20   anonymous   ignore (null)   2019 Feb 16, 10:18am   ↑ like (1)   ↓ dislike (1)   quote   flag        

thenuttyneutron says
now here to fuck up my state.


Didn't Ted Cruz, Tom DeLay and the Bush family already do that along with Kenny Boy, Joel Osteen etc ? Thought that was a done deal that the state was fucked up.
21   anonymous   ignore (null)   2019 Feb 16, 10:19am   ↑ like (1)   ↓ dislike (1)   quote   flag        

Quigley says
At some point, it may be more profitable to smuggle in gasoline from Nevada than cocaine from Mexico!


Wait until you pay more per gallon of water than gas - than you can really complain.
22   anonymous   ignore (null)   2019 Feb 16, 10:22am   ↑ like (1)   ↓ dislike (1)   quote   flag        

Giving me dislikes isn't going to change anything - get ready to pay more and enjoy that yuugee middle class tax cut you got from the GOP.

Whatever you got back is gone as soon as you go to buy something since the increase in consumer products, utilities, etc. offset anything a middle class tax payer got back.

Don't be jealous you do not have a high paying union gig like the OCAW members, Steelworkers Union members at the Refineries or the Longshoremen's Union.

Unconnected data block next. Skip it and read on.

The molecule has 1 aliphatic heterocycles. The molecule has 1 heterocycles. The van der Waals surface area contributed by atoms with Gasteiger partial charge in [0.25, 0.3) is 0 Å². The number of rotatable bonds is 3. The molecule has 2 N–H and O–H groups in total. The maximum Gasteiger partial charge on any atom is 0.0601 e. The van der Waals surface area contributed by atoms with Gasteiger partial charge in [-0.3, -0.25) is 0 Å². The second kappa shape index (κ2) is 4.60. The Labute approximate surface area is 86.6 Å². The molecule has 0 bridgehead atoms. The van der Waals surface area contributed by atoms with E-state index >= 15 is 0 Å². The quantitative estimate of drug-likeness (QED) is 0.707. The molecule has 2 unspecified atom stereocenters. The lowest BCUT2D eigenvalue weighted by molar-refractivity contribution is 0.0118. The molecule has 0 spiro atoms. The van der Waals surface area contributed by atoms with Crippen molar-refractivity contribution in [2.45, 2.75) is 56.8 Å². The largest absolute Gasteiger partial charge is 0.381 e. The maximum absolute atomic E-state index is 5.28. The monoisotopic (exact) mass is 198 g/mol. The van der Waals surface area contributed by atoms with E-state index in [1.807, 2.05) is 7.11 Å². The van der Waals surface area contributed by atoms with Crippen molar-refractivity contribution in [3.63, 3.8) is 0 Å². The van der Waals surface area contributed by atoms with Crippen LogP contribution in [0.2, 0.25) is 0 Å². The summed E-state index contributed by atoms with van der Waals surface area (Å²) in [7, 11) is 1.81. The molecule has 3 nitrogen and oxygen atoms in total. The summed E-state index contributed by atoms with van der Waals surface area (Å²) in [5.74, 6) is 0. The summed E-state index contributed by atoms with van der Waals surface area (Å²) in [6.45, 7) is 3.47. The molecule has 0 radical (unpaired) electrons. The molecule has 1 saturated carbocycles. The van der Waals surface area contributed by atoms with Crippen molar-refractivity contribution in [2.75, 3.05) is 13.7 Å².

23   anonymous   ignore (null)   2019 Feb 16, 10:32am   ↑ like (1)   ↓ dislike (1)   quote   flag        

Having fun yet MLTC ?
24   d6rB   ignore (1)   2019 Feb 16, 10:45am   ↑ like (0)   ↓ dislike (0)   quote   flag        

Kakistocracy says
Didn't Ted Cruz, Tom DeLay and the Bush family already do that along with Kenny Boy, Joel Osteen etc ? Thought that was a done deal that the state was fucked up.

Then why damned Yankees and Blue state inhabitants are moving to TX in droves? For a better, more humid and swamp-like climate?
25   SunnyvaleCA   ignore (0)   2019 Feb 16, 11:29am   ↑ like (2)   ↓ dislike (0)   quote   flag